Estimating groundwater recharge in arid or semiarid regions can be a difficult and complex task. Groundwater recharge in arid and semi-arid areas is dependent on a complex set of spatial and temporal hydrologic parameters and processes dependent on local climate, land surface properties and subsurface characteristics. Indeed, surface hydrology generating recharge in arid and semi-arid areas is complex and extremely difficult to quantify using conventional methods of analysis.

Instead of using the amount of precipitation, JWI calculated the amount of water discharged from the system, which should roughly match inflow if the watershed is at equilibrium. By that standard CH2M Hill's estimate of 32,477 acre-feet per year added back into the aquifer is more than twice the actual recharge -- around 14,000 acre-feet, a figure that corresponds with earlier independent estimates.

As JWI states to provide perspective on Cadiz's recharge figures of 32,477 acre-feet:

The following recharge volumes are provided to put in perspective the amount of groundwater estimated to recharge the Fenner and Orange Blossom Watersheds: This is greater than the natural recharge to the Coastal Plain of Orange County basin (29K AFY [acre-feet per year]). This is greater than the combined recharge from stream flow in the [very well-watered -cc] Bishop Creek to Big Pine Creek region (and inclusive of intermediate streams) of the eastern Sierra Nevada.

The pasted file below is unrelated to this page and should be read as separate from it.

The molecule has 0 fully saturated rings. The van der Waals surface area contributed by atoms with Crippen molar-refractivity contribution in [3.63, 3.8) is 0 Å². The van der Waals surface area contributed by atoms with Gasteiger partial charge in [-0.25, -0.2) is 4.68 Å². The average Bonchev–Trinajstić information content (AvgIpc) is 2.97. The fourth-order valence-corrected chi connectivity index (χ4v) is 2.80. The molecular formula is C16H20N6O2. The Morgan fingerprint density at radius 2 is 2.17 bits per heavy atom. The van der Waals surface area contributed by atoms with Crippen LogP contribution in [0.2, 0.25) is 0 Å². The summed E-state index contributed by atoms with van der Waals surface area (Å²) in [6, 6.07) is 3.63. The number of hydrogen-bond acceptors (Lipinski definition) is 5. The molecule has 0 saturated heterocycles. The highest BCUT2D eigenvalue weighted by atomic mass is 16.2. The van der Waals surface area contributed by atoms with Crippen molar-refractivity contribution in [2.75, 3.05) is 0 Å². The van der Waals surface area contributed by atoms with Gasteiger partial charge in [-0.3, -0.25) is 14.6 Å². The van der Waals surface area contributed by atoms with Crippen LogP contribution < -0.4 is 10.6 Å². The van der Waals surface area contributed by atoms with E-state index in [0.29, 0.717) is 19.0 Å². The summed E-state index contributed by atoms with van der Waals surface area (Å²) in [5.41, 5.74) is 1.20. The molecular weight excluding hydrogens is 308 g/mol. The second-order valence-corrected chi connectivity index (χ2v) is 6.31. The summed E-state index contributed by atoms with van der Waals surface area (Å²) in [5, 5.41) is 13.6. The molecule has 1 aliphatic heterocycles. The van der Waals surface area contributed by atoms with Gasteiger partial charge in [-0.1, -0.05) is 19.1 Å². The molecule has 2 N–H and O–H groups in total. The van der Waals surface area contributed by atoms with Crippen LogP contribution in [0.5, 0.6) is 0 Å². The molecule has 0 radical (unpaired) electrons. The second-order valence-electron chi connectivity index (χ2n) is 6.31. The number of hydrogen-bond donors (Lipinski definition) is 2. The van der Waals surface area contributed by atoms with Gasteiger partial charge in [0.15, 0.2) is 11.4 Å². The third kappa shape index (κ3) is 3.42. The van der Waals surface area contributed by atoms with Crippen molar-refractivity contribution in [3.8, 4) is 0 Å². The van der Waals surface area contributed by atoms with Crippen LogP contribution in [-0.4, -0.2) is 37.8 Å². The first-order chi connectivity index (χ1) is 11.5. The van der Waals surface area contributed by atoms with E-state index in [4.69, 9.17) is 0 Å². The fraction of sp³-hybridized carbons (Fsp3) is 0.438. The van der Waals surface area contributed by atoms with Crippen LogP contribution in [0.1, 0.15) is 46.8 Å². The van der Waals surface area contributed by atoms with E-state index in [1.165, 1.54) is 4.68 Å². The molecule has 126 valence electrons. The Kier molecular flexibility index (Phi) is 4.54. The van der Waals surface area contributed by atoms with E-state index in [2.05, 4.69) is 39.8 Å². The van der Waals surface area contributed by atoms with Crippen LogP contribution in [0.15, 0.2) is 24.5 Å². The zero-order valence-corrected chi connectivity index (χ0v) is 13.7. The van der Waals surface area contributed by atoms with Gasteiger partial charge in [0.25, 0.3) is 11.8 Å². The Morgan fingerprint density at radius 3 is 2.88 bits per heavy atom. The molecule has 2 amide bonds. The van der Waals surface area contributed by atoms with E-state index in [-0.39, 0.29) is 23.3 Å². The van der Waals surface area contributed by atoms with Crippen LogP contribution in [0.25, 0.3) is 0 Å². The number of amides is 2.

JWI also points out several places in the DEIR and various supporting documents where Cadiz or its consultants either misrepresented or misinterpreted outside data, for instance referring to:

and the Davisson and Rose (2000) Maxey-Eakin recoverable water estimate of 29,815 AFY

JWI pointed out that Davisson and Rose actually estimated that "recoverable water" recharge ranged from 7,864 AFY-29,185 AFY. Cadiz had taken the maximum estimate of recharge in an extremely wet year and presented it as the figure in an average year.

Throughout the DEIR, JWI says, references to data adjustments done by consultants are left undescribed, existing studies of the Cadiz and similar areas are unmentioned if they conflict with Cadiz's preferred data, and overall estimates of the amount of water available are generally significantly higher than a cautious researcher would suggest. The comments conclude by stating that Cadiz's conceptual model of the basin's hydrology is flawed, the company has paid insufficient attention to key details of the whole system, and too few "milestones" and "decision points" are spelled out in the management plan, calling into question the company's future responsiveness to changing conditions in the basin -- despite its ostensible plans for "active management of the aquifer system."